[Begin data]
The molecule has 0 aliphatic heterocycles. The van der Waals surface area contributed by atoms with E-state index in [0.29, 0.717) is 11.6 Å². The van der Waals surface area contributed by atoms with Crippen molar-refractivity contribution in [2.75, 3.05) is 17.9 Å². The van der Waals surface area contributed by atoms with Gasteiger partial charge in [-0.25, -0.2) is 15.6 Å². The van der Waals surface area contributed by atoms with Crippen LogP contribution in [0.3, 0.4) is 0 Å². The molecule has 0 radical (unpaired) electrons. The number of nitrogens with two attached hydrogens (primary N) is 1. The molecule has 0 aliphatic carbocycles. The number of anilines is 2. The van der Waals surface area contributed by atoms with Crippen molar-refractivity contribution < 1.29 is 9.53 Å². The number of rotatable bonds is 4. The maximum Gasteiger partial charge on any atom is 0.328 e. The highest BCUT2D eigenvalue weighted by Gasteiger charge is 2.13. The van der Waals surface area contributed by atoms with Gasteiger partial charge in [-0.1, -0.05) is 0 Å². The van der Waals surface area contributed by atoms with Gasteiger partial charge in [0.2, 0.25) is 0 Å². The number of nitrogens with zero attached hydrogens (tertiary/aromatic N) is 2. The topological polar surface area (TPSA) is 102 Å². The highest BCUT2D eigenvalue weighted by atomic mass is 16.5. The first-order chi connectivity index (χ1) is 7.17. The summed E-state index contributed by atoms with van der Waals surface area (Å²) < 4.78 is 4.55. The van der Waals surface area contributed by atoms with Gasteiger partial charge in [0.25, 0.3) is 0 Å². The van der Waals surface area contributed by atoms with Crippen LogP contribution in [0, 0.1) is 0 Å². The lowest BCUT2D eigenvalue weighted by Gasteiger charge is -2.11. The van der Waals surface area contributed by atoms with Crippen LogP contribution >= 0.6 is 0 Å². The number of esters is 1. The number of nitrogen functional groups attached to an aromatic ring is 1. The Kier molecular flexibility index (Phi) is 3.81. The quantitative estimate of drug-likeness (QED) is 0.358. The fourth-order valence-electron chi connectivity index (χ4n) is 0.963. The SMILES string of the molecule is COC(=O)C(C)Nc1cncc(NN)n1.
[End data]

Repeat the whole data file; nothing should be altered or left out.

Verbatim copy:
The molecule has 0 aliphatic heterocycles. The van der Waals surface area contributed by atoms with E-state index in [0.29, 0.717) is 11.6 Å². The van der Waals surface area contributed by atoms with Crippen molar-refractivity contribution in [2.75, 3.05) is 17.9 Å². The van der Waals surface area contributed by atoms with Gasteiger partial charge in [-0.25, -0.2) is 15.6 Å². The van der Waals surface area contributed by atoms with Crippen LogP contribution in [0.3, 0.4) is 0 Å². The molecule has 0 radical (unpaired) electrons. The number of nitrogens with two attached hydrogens (primary N) is 1. The molecule has 0 aliphatic carbocycles. The number of anilines is 2. The van der Waals surface area contributed by atoms with Crippen molar-refractivity contribution < 1.29 is 9.53 Å². The number of rotatable bonds is 4. The maximum Gasteiger partial charge on any atom is 0.328 e. The highest BCUT2D eigenvalue weighted by Gasteiger charge is 2.13. The van der Waals surface area contributed by atoms with Gasteiger partial charge in [-0.1, -0.05) is 0 Å². The van der Waals surface area contributed by atoms with Gasteiger partial charge in [0.2, 0.25) is 0 Å². The number of nitrogens with zero attached hydrogens (tertiary/aromatic N) is 2. The topological polar surface area (TPSA) is 102 Å². The highest BCUT2D eigenvalue weighted by atomic mass is 16.5. The first-order chi connectivity index (χ1) is 7.17. The summed E-state index contributed by atoms with van der Waals surface area (Å²) < 4.78 is 4.55. The van der Waals surface area contributed by atoms with Gasteiger partial charge in [0.25, 0.3) is 0 Å². The van der Waals surface area contributed by atoms with Crippen LogP contribution in [0, 0.1) is 0 Å². The lowest BCUT2D eigenvalue weighted by Gasteiger charge is -2.11. The van der Waals surface area contributed by atoms with Crippen LogP contribution >= 0.6 is 0 Å². The number of esters is 1. The number of nitrogen functional groups attached to an aromatic ring is 1. The Kier molecular flexibility index (Phi) is 3.81. The quantitative estimate of drug-likeness (QED) is 0.358. The fourth-order valence-electron chi connectivity index (χ4n) is 0.963. The SMILES string of the molecule is COC(=O)C(C)Nc1cncc(NN)n1.